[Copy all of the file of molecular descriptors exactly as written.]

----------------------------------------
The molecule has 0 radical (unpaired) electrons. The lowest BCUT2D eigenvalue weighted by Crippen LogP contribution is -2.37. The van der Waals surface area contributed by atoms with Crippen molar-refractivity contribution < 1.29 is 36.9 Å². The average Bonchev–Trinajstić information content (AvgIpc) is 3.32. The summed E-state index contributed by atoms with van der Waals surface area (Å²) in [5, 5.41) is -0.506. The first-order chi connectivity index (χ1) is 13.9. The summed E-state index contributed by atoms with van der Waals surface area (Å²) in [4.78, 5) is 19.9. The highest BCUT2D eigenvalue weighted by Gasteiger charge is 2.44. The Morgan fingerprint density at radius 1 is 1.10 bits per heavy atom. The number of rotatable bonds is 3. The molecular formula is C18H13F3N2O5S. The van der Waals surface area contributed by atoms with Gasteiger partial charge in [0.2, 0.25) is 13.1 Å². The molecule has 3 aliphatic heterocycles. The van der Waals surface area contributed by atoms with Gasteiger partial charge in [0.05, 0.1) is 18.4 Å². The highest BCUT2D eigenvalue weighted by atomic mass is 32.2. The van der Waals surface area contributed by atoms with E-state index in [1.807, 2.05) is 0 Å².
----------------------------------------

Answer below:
The molecule has 0 radical (unpaired) electrons. The lowest BCUT2D eigenvalue weighted by Crippen LogP contribution is -2.37. The van der Waals surface area contributed by atoms with Crippen molar-refractivity contribution < 1.29 is 36.9 Å². The average Bonchev–Trinajstić information content (AvgIpc) is 3.32. The summed E-state index contributed by atoms with van der Waals surface area (Å²) in [5, 5.41) is -0.506. The first-order chi connectivity index (χ1) is 13.9. The summed E-state index contributed by atoms with van der Waals surface area (Å²) in [4.78, 5) is 19.9. The highest BCUT2D eigenvalue weighted by Gasteiger charge is 2.44. The Morgan fingerprint density at radius 1 is 1.10 bits per heavy atom. The number of rotatable bonds is 3. The molecular formula is C18H13F3N2O5S. The van der Waals surface area contributed by atoms with Gasteiger partial charge in [0.2, 0.25) is 13.1 Å². The molecule has 3 aliphatic heterocycles. The van der Waals surface area contributed by atoms with Gasteiger partial charge in [0.05, 0.1) is 18.4 Å². The highest BCUT2D eigenvalue weighted by atomic mass is 32.2. The van der Waals surface area contributed by atoms with E-state index in [1.807, 2.05) is 0 Å².